2. But don’t rule out a paper transaction by the Oilers where Koskinen is assigned to Bakersfield before the final roster deadline on Tuesday. Both Koskinen and Montoya will be on the flight, and the Oilers cap hit is the same regardless of who is on the roster, but by sending Koskinen down before the deadline, it prevents them from losing Montoya to waivers while they are in Germany. Then the Oilers could put Montoya on waivers Friday, have him clear, and then recall Koskinen and dress him as the backup on opening night in Sweden. I’m not saying it will happen, but it would protect the Oilers from potentially losing Montoya before the season opener.
3. Drake Caggiula has been battling a sinus infection. “I flew in to Edmonton on August 31st, and I got a cold two days later”, explained Caggiula. “Then it became a sinus infection. It has been hard to breathe. It is really annoying, and it is a bit better now, but I’m still have a lot of gross yellow phlegm. We tried to get in to see a throat, nose and ear specialist, but I won’t be able to see one until we get back from Europe. I’m hoping it improves before then.”
4. Right now Caggiula is in a battle for the fourth left wing spot. Earlier this week, McLellan said he has liked Tobias Rieder better on the left side and he’ll play there tonight. That means Caggiula and Khaira are battling for a fourth line LW spot, for now. Caggiula is aware of the situation. “I have only played in two games and in the early part of camp I was sick and wasn’t around much. You see some patterns (lineup) arise, but things can always change. I want to find ways to contribute more, but regardless of where you play you have to earn your spot and you have to produce if you are on the second line or the fourth line,” Caggiula said.
5. I don’t put too much stock into the opening night roster. Things change quickly. Kailer Yamamoto played very well early in preseason, but didn’t do much on Tuesday. I don’t see him as a lock on the second line RW, especially with Jesse Puljujarvi playing so well. I still think McLellan will keep Puljujarvi with Strome to start the season, but eventually Puljujarvi will be moved up the lineup, especially if Yamamoto struggles. Yamamoto might be better served down the lineup, against easier competition. And I could see Caggiula or Rieder moved to the RW on the third line at some point in October. Yamamoto is not a lock to be here all season. He is only 20 and if he needs time to develop in the AHL then they can send him down. The physical toll of playing against men will be taxing, so there is zero reason to rush him. Skill and smarts are not the issue with Yamamoto. His biggest challenges will be fatigue and having the strength to compete against men every night.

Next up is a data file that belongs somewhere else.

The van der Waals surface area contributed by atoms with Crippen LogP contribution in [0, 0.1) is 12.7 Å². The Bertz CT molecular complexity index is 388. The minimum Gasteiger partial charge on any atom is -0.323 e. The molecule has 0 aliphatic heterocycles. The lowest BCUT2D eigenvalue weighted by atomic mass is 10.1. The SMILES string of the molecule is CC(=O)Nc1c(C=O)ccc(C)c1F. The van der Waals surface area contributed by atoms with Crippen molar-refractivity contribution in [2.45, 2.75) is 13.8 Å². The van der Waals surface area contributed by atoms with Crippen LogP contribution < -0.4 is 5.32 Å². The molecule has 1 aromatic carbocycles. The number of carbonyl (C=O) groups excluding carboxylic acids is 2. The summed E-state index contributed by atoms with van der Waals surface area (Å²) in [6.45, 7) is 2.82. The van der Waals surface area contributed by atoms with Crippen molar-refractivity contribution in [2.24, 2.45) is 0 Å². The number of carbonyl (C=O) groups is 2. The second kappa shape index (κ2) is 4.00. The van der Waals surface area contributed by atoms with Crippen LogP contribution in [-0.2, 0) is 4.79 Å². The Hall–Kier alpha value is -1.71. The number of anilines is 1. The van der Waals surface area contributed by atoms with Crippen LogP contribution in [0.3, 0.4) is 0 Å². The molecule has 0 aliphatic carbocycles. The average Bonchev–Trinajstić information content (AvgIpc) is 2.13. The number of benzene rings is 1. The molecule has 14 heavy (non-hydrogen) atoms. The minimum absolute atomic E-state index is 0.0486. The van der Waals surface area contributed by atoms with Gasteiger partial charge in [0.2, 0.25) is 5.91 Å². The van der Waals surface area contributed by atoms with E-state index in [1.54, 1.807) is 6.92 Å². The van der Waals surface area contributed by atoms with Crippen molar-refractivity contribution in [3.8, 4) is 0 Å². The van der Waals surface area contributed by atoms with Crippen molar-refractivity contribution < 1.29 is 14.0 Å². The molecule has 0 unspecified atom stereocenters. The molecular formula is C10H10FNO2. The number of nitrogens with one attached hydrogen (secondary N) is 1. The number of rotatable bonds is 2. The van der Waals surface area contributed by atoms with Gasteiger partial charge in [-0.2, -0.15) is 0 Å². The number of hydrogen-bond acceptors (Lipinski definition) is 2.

6. Is McLellan is leaning towards 7D/14F or 8D/13F to start the season? “That will come down to injuries, some bumps and bruises and that will depend if we are looking at kids on the backend…we’ll see what happens, let me put it that way. I don’t want to tip my hat, it is not fair to the players,” McLellan said. He stopped himself from answering, which tells me he has a plan, but doesn’t want to share it just yet, which is understandable.
7. With Jerabek struggling as bad as he has, I could see the Oilers going with 14F and 7D. When camp started I thought it would be 13-8, but Jerabek has not looked good enough.
8. I think Garrison will earn a contract, maybe even a two-way deal, as some extra cash protection for the Oilers in case his play slips in the regular season. So that means Pontus Aberg or Alex Chiasson will be the 14th forward. If they sign Garrison it puts them at 47 contracts, assuming Bouchard is sent to junior. Will they use a contract on Chiasson, or would they wait and see how Scottie Upshall looks in a few weeks? The Oilers have more forward depth in the AHL and if they get a few injuries they could call up Cooper Marody or Brad Malone. Kevin Gravel is the only defender who could contribute right now. I wouldn’t sign Chiasson, would you?
9. If Ty Rattie keeps scoring it will only be a matter of time before he gets some looks on the first PP unit. I believe the coaches are giving Milan Lucic an opportunity, but if he struggles early in the season they won’t hesitate to move Rattie in. You give veterans the benefit of the doubt at the start of the season, but if they don’t respond, and others are producing, changes will be made.
10. Ryan McLeod was sent back to junior today. He had an outstanding camp. He opened a lot of eyes, and now he has to follow it up with a dominant season in Mississauga.
GAME DAY PREDICTION: Todd McLellan said his backups need to win some games this season. Koskinen is solid and Oilers win 4-2.
OBVIOUS GAME DAY PREDICTION: Ty Rattie scores a goal.
NOT-SO-OBVIOUS GAME DAY PREDICTION: I am giving away a pair of tickets to the game during my radio show today. A listener who really wants the tickets will show up to our Live on Location show (you need to listen to find out where we are) with two Big Turks and two Twix. This will earn them a pair of tickets.